“That’s just how oil works. Everyone’s seen it happen multiple times,” says Matt Nystuen, an oil rig worker whose jacket and hat, worn atop a mat of blond hair, give away his employer, Ensign Energy Services, before he can with his “Fargo”-worthy accent.
Mr. Nystuen was three years out of high school when an oil price slump during the recession slowed drilling. “I saw all of my friends lose their jobs,” he says.
Prices rallied, with oil trading at over $100 a barrel until this summer. Then crude oil production in Libya and Iraq began picking up and US production also surged, filling the global market with a glut of crude. At the same time, demand was down in recession-racked Europe and Asia, and the Saudi-led Organization of the Petroleum Exporting Countries decided to maintain production levels to hold their market share and drive down prices. Many interpreted it as an effort to drive US shale drillers, who rely on high prices, out of business.
All that pushed prices down, and when they began falling, the rig count in Divide County tumbled, too – from 12 in the late summer to just three active rigs in December. Prospects for the first half of 2015 are dimmer: Continental Resources alone, a major player in the Bakken, has slashed its 2015 capital expenditures budget from $5.2 billion to $2.7 billion.
In late December, Nystuen received his own surprise: He was laid off from his job on a rig in Divide County.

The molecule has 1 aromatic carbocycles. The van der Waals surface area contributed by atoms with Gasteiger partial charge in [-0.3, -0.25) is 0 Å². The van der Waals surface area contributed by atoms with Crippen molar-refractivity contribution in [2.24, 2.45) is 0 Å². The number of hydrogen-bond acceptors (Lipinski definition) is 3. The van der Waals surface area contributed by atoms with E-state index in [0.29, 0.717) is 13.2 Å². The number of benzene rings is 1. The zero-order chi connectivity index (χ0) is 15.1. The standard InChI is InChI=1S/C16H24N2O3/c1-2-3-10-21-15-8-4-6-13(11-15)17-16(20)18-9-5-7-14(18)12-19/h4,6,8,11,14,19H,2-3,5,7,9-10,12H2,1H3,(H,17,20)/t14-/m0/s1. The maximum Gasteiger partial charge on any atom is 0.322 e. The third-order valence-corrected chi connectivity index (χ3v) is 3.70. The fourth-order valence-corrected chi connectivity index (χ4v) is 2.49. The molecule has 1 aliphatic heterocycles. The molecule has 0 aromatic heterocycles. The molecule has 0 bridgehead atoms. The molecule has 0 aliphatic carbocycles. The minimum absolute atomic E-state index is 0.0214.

In Houston, the story is the same. Since 2011, Houston has added 100,000 new jobs every year on the strength of the energy economy, according to Forbes. By 2016, it could have lost 75,000 over two years, writes Bill Gilmer, director of the Institute for Regional Forecasting at the University of Houston’s Bauer College of Business.
“Given Houston’s dependence on oil exploration and production, there is never a good time to see oil prices fall as far and fast as they have in recent months,” his study says. But a construction boom in the city and the improvement of the national economy should help, it adds.
In Crosby, the situation is not yet dire, either. Since oil production slowed, the town has gotten sleepier. It’s more like it was in the decades before oil transformed Crosby from an idyllic farm town into a boomtown, says Ms. Krimm, the newspaper editor.
Signs advertising available lots are posted in the fields that abut the empty new street. And companies have begun layoffs, though Nystuen found a new job within days. All the same, he doesn’t expect to stay in the industry long – maybe a couple years.
If the boom ends, he says he’d happily move on to something else. For him and for so many others in Crosby, the oil wealth is useful so long as it lasts. The boom has its drawbacks: There’s crime, pollution, and the soaring rents. Above all, there’s an uneasy sense that Crosby has lost the charm of a windswept prairie outpost where doors were never locked.
But that place had been vanishing, anyway. All things considered, an oil boom – no matter how long it lasts – seems better than nothing. “You get it while the getting’s good,” Nystuen says.